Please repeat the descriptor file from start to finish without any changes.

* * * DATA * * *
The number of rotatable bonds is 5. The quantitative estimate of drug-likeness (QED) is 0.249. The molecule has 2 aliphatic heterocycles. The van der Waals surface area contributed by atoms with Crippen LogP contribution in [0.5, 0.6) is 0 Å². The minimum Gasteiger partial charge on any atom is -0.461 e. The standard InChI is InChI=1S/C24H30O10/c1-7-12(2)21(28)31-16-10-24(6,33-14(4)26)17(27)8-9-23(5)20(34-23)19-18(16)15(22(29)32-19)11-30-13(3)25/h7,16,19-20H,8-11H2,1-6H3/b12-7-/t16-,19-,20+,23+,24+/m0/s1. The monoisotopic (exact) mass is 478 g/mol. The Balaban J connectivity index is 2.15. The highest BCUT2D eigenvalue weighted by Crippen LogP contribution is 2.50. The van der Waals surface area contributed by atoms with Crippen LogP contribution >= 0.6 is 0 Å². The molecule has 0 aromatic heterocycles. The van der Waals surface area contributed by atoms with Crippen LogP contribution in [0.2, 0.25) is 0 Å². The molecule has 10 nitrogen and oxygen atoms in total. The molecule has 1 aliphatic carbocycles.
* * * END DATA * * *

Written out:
The number of rotatable bonds is 5. The quantitative estimate of drug-likeness (QED) is 0.249. The molecule has 2 aliphatic heterocycles. The van der Waals surface area contributed by atoms with Crippen LogP contribution in [0.5, 0.6) is 0 Å². The minimum Gasteiger partial charge on any atom is -0.461 e. The standard InChI is InChI=1S/C24H30O10/c1-7-12(2)21(28)31-16-10-24(6,33-14(4)26)17(27)8-9-23(5)20(34-23)19-18(16)15(22(29)32-19)11-30-13(3)25/h7,16,19-20H,8-11H2,1-6H3/b12-7-/t16-,19-,20+,23+,24+/m0/s1. The monoisotopic (exact) mass is 478 g/mol. The Balaban J connectivity index is 2.15. The highest BCUT2D eigenvalue weighted by Crippen LogP contribution is 2.50. The van der Waals surface area contributed by atoms with Crippen LogP contribution >= 0.6 is 0 Å². The molecule has 0 aromatic heterocycles. The van der Waals surface area contributed by atoms with Crippen LogP contribution in [0.2, 0.25) is 0 Å². The molecule has 10 nitrogen and oxygen atoms in total. The molecule has 1 aliphatic carbocycles.